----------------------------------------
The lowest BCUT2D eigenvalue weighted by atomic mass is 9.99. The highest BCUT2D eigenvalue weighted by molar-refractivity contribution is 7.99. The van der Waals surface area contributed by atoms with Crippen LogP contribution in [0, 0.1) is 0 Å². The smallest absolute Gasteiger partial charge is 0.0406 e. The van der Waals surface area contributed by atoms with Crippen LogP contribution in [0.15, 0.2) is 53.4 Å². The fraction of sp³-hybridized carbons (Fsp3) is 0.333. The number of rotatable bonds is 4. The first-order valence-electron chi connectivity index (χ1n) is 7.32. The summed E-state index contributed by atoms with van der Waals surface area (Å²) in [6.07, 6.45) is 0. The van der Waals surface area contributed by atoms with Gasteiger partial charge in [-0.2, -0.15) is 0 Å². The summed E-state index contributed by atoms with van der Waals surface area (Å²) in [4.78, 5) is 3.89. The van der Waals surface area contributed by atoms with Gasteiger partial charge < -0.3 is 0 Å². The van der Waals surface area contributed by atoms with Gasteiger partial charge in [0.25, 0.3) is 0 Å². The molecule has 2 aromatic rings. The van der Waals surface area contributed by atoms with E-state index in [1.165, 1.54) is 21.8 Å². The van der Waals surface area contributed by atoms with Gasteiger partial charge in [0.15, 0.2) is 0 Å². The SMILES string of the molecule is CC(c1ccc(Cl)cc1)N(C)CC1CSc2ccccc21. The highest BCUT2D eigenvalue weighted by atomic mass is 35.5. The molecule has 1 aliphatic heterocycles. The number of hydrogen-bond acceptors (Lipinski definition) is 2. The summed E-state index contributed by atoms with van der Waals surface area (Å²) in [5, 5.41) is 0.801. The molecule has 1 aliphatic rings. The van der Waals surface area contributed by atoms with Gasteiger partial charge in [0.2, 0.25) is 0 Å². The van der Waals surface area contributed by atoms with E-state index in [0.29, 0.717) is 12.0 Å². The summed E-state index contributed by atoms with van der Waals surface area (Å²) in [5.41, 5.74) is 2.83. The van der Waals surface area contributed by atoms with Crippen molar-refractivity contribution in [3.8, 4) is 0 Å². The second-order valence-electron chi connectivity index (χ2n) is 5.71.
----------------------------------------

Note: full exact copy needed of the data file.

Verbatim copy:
The lowest BCUT2D eigenvalue weighted by atomic mass is 9.99. The highest BCUT2D eigenvalue weighted by molar-refractivity contribution is 7.99. The van der Waals surface area contributed by atoms with Crippen LogP contribution in [0, 0.1) is 0 Å². The smallest absolute Gasteiger partial charge is 0.0406 e. The van der Waals surface area contributed by atoms with Crippen LogP contribution in [0.15, 0.2) is 53.4 Å². The fraction of sp³-hybridized carbons (Fsp3) is 0.333. The number of rotatable bonds is 4. The first-order valence-electron chi connectivity index (χ1n) is 7.32. The summed E-state index contributed by atoms with van der Waals surface area (Å²) in [6.07, 6.45) is 0. The van der Waals surface area contributed by atoms with Gasteiger partial charge in [-0.2, -0.15) is 0 Å². The summed E-state index contributed by atoms with van der Waals surface area (Å²) in [4.78, 5) is 3.89. The van der Waals surface area contributed by atoms with Gasteiger partial charge < -0.3 is 0 Å². The van der Waals surface area contributed by atoms with Gasteiger partial charge in [0.25, 0.3) is 0 Å². The molecule has 2 aromatic rings. The van der Waals surface area contributed by atoms with E-state index in [1.165, 1.54) is 21.8 Å². The van der Waals surface area contributed by atoms with Gasteiger partial charge in [0.15, 0.2) is 0 Å². The SMILES string of the molecule is CC(c1ccc(Cl)cc1)N(C)CC1CSc2ccccc21. The highest BCUT2D eigenvalue weighted by atomic mass is 35.5. The molecule has 1 aliphatic heterocycles. The number of hydrogen-bond acceptors (Lipinski definition) is 2. The summed E-state index contributed by atoms with van der Waals surface area (Å²) in [5, 5.41) is 0.801. The molecule has 1 aliphatic rings. The van der Waals surface area contributed by atoms with Gasteiger partial charge in [0.2, 0.25) is 0 Å². The van der Waals surface area contributed by atoms with E-state index in [0.29, 0.717) is 12.0 Å². The summed E-state index contributed by atoms with van der Waals surface area (Å²) in [5.41, 5.74) is 2.83. The van der Waals surface area contributed by atoms with Crippen molar-refractivity contribution in [3.8, 4) is 0 Å². The second-order valence-electron chi connectivity index (χ2n) is 5.71.